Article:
Helping Your Church Survive Financially and Emotionally

By Dr. Wayde Goodall
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Young, interracial couple sitting at their kitchen table examining some documents
Even during a pandemic, church leaders can have a significant impact on the lives of their congregants by being wise stewards of both technology and finances.

No question we live during a unique moment in time.  If we dig past the bad news, the good news is that it seems more people are coming to Christ than before this crisis began. People are open to hearing a daily word from their pastor, or sometimes any pastor. As fears and loneliness run high, a significant percentage of people are desiring to find peace in the middle of this chaos. How might leaders in the local church connect emotionally and technologically to their members on a weekly basis while also supporting local communities?

Call Your Members

I know of a pastor who called 70 people in one day.  (His church was about 150 people).  He offered encouragement and prayer. In three days, he reached everyone! Some of your members can also call and support others using this same tactic. These calls are ideal tasks for staff that may not be able to fully do their jobs remotely. Many of you in smaller churches may be already using this as a huge lifeline for those who are feeling the impact of social isolation and distancing. Keep it up! Your members need it now more than ever before.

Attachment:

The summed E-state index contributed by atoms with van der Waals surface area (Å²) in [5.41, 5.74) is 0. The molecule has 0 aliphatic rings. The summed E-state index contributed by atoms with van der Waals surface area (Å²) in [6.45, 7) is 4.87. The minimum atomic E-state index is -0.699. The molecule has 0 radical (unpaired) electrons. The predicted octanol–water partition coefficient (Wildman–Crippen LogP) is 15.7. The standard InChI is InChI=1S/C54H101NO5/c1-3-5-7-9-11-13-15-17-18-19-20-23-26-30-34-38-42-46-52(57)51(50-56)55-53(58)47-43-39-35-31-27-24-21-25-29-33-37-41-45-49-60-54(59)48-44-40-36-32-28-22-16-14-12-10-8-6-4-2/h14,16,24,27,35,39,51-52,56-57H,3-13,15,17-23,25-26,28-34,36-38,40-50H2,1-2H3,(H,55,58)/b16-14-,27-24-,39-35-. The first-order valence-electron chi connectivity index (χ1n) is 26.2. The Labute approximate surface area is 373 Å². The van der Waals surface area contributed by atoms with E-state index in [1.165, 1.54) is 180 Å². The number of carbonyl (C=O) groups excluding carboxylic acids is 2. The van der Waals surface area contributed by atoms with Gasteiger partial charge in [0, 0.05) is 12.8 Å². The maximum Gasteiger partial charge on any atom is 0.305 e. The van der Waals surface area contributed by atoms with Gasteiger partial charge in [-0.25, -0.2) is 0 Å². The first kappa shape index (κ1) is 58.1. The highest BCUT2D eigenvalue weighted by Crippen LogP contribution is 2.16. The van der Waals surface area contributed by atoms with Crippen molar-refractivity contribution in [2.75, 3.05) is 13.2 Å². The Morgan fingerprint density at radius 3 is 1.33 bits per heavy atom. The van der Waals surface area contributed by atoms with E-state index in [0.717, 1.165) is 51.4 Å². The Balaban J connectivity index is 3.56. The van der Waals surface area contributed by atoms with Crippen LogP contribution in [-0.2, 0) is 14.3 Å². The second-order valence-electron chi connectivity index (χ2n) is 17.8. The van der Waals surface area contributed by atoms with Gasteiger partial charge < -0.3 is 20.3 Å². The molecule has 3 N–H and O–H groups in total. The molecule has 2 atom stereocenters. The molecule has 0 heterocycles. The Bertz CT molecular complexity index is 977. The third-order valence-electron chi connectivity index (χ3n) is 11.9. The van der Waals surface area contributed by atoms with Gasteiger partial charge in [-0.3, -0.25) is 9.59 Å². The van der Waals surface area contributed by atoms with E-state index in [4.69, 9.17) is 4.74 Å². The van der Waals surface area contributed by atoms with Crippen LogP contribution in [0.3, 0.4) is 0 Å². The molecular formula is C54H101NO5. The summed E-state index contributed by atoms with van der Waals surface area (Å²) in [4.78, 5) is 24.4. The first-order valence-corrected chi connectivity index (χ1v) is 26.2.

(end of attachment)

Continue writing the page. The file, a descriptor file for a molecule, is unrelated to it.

Connect Daily with Your Members Online

Take Advantage of Online Meeting Software

Online meeting platforms are a great tool to use for one-on-one counseling and pastoral care. Even if you can’t see them face-to-face, this is the next best thing. A quick word of encouragement and a smiling face from a pastor who cares can go a long way for a family who is grieving, missing other members, or feeling anxious.

Go Live on Social Media